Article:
Nov 27, 2006, 8:00pm
UN DIMANCHE À KIGALI
Director: Robert Favreau
Cast: Luc Picard, Fatou N'Diaye
Runtime: 119 minutes
Language: French with English subtitles
This eagerly awaited film adaptation of Gil Courtemanche's best-selling novel follows a Québécois journalist in Rwanda who falls in love with a Hutu waitress as violent civil unrest breaks out. After an absence of several months, he tries to find her. Resonating on many levels, the story addresses global politics, racial tension and powerful human emotions.
The Rwandan genocide has exhausted itself, leaving that country silent and decimated. Journalist Bernard Valcourt (Luc Picard) returns to once-familiar places, now recognizable only by a few remaining landmarks. He is desperate to find his former lover, a Rwandan woman detained as they fled together. Fragments of information prove inconclusive and frustrating.
"This book is fiction. But it is also a chronicle and an eyewitness report," journalist Gil Courtemanche writes in the preface to his novel Un Dimanche à la piscine à Kigali, upon which this film is based. Un Dimanche à Kigali moves between two time periodsbefore the genocide and afterand the juxtaposition starkly reveals the devastation that took place over one hundred days.
In the days leading up to the atrocities, Bernard meets Gentille (Fatou N'Diaye), a waitress at the Hôtel des Mille Collines, and they become involved. He is a rundown older man, she a stunning young woman; their affair could be a simple transaction, but they strive to keep their love pure. It is their grasping for something real that has the power to harm them most. As tensions escalate, they find themselves in inescapable roles: she is seen as a Tutsi and her life is more endangered every day; he is a white foreigner who can leave at any time.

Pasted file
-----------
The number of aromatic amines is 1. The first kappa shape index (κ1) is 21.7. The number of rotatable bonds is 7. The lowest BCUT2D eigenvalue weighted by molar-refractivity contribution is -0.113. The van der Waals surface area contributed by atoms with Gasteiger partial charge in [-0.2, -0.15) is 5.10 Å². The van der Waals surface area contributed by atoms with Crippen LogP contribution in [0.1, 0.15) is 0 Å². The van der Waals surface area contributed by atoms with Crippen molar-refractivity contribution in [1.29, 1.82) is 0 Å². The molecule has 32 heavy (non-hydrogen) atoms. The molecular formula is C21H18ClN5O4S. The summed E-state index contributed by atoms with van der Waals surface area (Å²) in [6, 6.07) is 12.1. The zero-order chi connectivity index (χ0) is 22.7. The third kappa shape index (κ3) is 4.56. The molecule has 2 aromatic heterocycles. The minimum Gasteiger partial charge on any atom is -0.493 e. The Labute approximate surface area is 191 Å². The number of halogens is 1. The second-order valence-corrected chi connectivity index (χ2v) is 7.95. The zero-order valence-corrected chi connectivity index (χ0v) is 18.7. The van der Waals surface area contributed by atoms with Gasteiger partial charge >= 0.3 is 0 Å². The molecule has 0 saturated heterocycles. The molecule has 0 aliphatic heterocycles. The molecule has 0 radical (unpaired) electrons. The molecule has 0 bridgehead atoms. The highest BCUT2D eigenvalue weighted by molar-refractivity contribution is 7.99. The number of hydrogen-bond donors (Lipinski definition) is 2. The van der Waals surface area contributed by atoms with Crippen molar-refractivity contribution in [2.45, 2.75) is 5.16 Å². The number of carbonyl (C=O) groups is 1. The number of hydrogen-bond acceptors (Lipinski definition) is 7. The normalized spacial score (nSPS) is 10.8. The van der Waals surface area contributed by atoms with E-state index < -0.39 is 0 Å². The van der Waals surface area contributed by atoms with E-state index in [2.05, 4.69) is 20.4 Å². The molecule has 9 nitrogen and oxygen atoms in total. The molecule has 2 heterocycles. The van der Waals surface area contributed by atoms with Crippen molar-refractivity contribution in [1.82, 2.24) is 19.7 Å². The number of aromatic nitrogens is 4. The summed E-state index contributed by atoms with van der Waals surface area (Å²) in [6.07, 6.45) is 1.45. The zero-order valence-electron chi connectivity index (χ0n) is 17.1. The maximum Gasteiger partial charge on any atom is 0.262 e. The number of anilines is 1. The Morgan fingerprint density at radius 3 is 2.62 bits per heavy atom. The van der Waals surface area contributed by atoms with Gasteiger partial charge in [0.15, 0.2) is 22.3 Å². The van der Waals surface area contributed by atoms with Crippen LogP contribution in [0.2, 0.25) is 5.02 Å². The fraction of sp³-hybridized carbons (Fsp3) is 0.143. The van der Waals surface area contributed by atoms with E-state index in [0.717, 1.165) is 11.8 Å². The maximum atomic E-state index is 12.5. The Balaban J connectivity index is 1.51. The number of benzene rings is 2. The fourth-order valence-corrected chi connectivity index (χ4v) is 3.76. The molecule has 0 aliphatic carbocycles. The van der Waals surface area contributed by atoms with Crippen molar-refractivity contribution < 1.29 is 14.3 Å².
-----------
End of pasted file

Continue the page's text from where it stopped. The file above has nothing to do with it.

Bernard knows Gentille didn't get out and holds himself accountable. This urgent unknownwhat happened to hercreates a powerful inexorability that drives the film. His hesitation in leaving mirrors the paralysis of the West; upon his return, he can only search through ruins, willing a happy ending he hasn't earned. Picard is riveting as Bernardhis sense of urgency is palpable, his longing and regret unforgettable. Director Robert Favreau crafts a vivid, textured world where beauty and horror live side by side. The story unfolds with intelligence, emotion and uncompromising realism, and the cast is uniformly superb.
The Monday Night Film Series takes place at Tilley Hall-Room 102, UNB-Fredericton, Fredericton, NB. Regular admission $7. Memberships are available that provide discounted prices. Tel: 455-1632 or email firstname.lastname@example.org.[I had the great fortune to meet the author Gil Courtemanche and to be at numerous Beograd Book Fair 2005 and Canadian Embassy organized activites alongside him as he launched the Serbia edition of this book and did an incredible 38 television, radio and print media interviews. Sometimes we talked over casual beer & cigarettes (he smokes, not me) while waiting in the Palace Hotel lobby for the day's drives and book circus to begin. If you can't read French, you can read Patricia Claxton's powerful and stunning translation into English, A Sunday at the Pool in Kigali. Highly recommended!Broken Joe]